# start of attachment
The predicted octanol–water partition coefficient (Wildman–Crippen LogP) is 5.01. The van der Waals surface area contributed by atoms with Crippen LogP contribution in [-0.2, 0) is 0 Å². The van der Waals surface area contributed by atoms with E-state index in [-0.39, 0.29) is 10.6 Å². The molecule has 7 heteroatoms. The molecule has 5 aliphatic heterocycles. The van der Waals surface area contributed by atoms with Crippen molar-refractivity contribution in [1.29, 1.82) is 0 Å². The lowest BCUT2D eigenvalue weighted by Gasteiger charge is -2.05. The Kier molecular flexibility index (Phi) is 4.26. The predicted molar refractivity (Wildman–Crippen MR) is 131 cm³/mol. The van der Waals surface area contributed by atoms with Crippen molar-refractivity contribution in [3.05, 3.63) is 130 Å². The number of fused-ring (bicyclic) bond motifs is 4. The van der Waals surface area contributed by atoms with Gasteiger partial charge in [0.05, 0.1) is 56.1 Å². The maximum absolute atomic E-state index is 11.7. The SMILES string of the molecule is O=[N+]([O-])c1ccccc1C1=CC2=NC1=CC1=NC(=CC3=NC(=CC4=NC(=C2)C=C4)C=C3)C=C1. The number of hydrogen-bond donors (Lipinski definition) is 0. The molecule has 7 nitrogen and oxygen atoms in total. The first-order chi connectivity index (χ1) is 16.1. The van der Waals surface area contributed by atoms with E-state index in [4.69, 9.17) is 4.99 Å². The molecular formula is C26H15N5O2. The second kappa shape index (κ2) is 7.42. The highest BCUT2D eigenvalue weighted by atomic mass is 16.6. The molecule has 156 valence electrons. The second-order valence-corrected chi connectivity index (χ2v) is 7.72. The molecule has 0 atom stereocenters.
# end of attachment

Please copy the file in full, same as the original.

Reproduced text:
The predicted octanol–water partition coefficient (Wildman–Crippen LogP) is 5.01. The van der Waals surface area contributed by atoms with Crippen LogP contribution in [-0.2, 0) is 0 Å². The van der Waals surface area contributed by atoms with E-state index in [-0.39, 0.29) is 10.6 Å². The molecule has 7 heteroatoms. The molecule has 5 aliphatic heterocycles. The van der Waals surface area contributed by atoms with Crippen molar-refractivity contribution in [1.29, 1.82) is 0 Å². The lowest BCUT2D eigenvalue weighted by Gasteiger charge is -2.05. The Kier molecular flexibility index (Phi) is 4.26. The predicted molar refractivity (Wildman–Crippen MR) is 131 cm³/mol. The van der Waals surface area contributed by atoms with Crippen molar-refractivity contribution in [3.05, 3.63) is 130 Å². The number of fused-ring (bicyclic) bond motifs is 4. The van der Waals surface area contributed by atoms with Gasteiger partial charge in [0.05, 0.1) is 56.1 Å². The maximum absolute atomic E-state index is 11.7. The SMILES string of the molecule is O=[N+]([O-])c1ccccc1C1=CC2=NC1=CC1=NC(=CC3=NC(=CC4=NC(=C2)C=C4)C=C3)C=C1. The number of hydrogen-bond donors (Lipinski definition) is 0. The molecule has 7 nitrogen and oxygen atoms in total. The first-order chi connectivity index (χ1) is 16.1. The van der Waals surface area contributed by atoms with E-state index in [4.69, 9.17) is 4.99 Å². The molecular formula is C26H15N5O2. The second kappa shape index (κ2) is 7.42. The highest BCUT2D eigenvalue weighted by atomic mass is 16.6. The molecule has 156 valence electrons. The second-order valence-corrected chi connectivity index (χ2v) is 7.72. The molecule has 0 atom stereocenters.